Zack Waterman represents the Sierra Club; Glenn Hockett is volunteer president of the Gallatin Wildlife Association; Sabina Strauss is owner of the Yellowstone Basin Inn in Gardiner, MT; and Becky Weed is owner of the Thirteen Mile Lamb & Wool Company. The authors are members of the bison citizens working group, which formed to develop consensus recommendations to improve the management of Greater Yellowstone bison.
The American bison, commonly known as the buffalo, once roamed the grasslands of North America in massive herds. In the early 1800s it is estimated that some 60 million bison roamed an area stretching from what is now northern Canada as far south as northern Mexico, and east nearly to the Atlantic Ocean.
By 1833, bison had been extirpated east of the Mississippi River, and by the 1890s, following decades of wanton slaughter, a mere 500 individuals remained alive in total. Thanks to aggressive conservation efforts initiated by President Theodore Roosevelt, the American bison was pulled back from the brink of extinction, and its numbers have now rebounded to about 500,000, half in Canada and half in the U.S. Most live in captive commercial operations or on privately-owned ranches -- meaning they are owned, fenced, and considered livestock, not wildlife. Only about 15,000 are truly wild.
The Yellowstone National Park bison herd -- a group of which is pictured above -- is the largest remaining wild herd, estimated at about 4,000 individuals. For the last 15 years, groups like the Sierra Club have been working with Native American tribes to cull animals from the Yellowstone herd and restore them to portions of their former range in Montana and Wyoming.
But resistance to the idea of free-roaming bison is fierce, especially among cattlemen, many of whom are concerned about the transmission of brucellosis, an infectious bacteria-borne disease, to domestic cattle, even though the National Academy of Scientists states the risk of this is close to zero.
Below, bison grazing in western Montana's National Bison Range.
While Yellowstone bison remain within the national park boundaries, they are protected. But as soon as they cross out of the park onto either private land or public land that is leased for grazing, they are considered fair game for killing or removal. Legislation now being considered in the Montana legislature would ban the spread of wild bison beyond Yellowstone's borders.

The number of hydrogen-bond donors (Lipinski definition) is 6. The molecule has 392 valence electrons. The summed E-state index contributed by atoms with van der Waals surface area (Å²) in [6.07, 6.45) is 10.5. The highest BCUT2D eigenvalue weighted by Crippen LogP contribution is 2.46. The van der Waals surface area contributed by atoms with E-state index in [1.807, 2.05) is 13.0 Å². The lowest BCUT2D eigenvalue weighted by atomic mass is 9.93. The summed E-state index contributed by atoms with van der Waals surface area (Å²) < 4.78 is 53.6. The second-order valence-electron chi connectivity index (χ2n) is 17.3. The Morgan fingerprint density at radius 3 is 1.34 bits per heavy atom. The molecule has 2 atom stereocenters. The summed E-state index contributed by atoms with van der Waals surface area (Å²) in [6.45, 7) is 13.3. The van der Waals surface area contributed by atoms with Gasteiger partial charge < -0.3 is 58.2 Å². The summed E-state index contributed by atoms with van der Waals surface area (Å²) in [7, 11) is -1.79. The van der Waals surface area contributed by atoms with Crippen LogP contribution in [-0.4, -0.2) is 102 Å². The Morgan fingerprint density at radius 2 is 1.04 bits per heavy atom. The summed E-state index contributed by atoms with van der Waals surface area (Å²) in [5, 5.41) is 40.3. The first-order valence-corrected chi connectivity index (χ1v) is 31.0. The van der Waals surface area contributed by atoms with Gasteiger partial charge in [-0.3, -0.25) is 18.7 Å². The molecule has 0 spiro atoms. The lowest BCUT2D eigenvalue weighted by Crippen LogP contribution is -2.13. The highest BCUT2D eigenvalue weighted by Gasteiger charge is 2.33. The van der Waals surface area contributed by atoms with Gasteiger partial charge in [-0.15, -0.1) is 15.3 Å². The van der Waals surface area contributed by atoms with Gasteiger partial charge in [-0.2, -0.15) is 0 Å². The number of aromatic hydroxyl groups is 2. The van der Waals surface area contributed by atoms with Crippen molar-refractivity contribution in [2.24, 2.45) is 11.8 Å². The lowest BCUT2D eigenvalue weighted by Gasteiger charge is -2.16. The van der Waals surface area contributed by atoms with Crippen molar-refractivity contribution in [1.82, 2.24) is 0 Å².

One recent bill in the Montana Senate would have required the immediate slaughter, removal, or sale of any wild bison that enter the state of Montana from Yellowstone, whether they are on public or private land. The so-called Anti-Montana Bison Bill would also have prohibited the transfer of Yellowstone bison anywhere in the state and created a new bison hunting season.
"Why do you want to spread this creeping cancer, these wooly tanks, around the state?" asked Senator John Brenden, the bill's author, who characterized wild bison as heathens and domesticated bison as Christians.
A coalition of Native American tribes, bison advocates, and the Montana Department of Fish, Wildlife, and Parks rallied to defeat the measure, prompting Senator Brendan to remark that, "People who think you can have free-roaming buffalo in modern society are crazy."
Among the crazies, apparently, is Montana Governor Brian Schweitzer, who has fought for the transfer of bison onto tribal lands. He believes the conflict boils down to a competition for grass.
"Cattlemen make a great part of their living off subsidized grazing," Schweitzer told the New York Times. While the federal government charges $1.38 per month to graze a cow and a calf, private landowners charge $22. "Buffalo are large animals that could become active competition for cheap grazing on federal land."
But the April bison-killing in the Dome Mountain Wildlife Management Area suggests that migrating wild bison aren't safe outside Yellowstone even in areas where they do not compete or even come into contact with domestic cattle.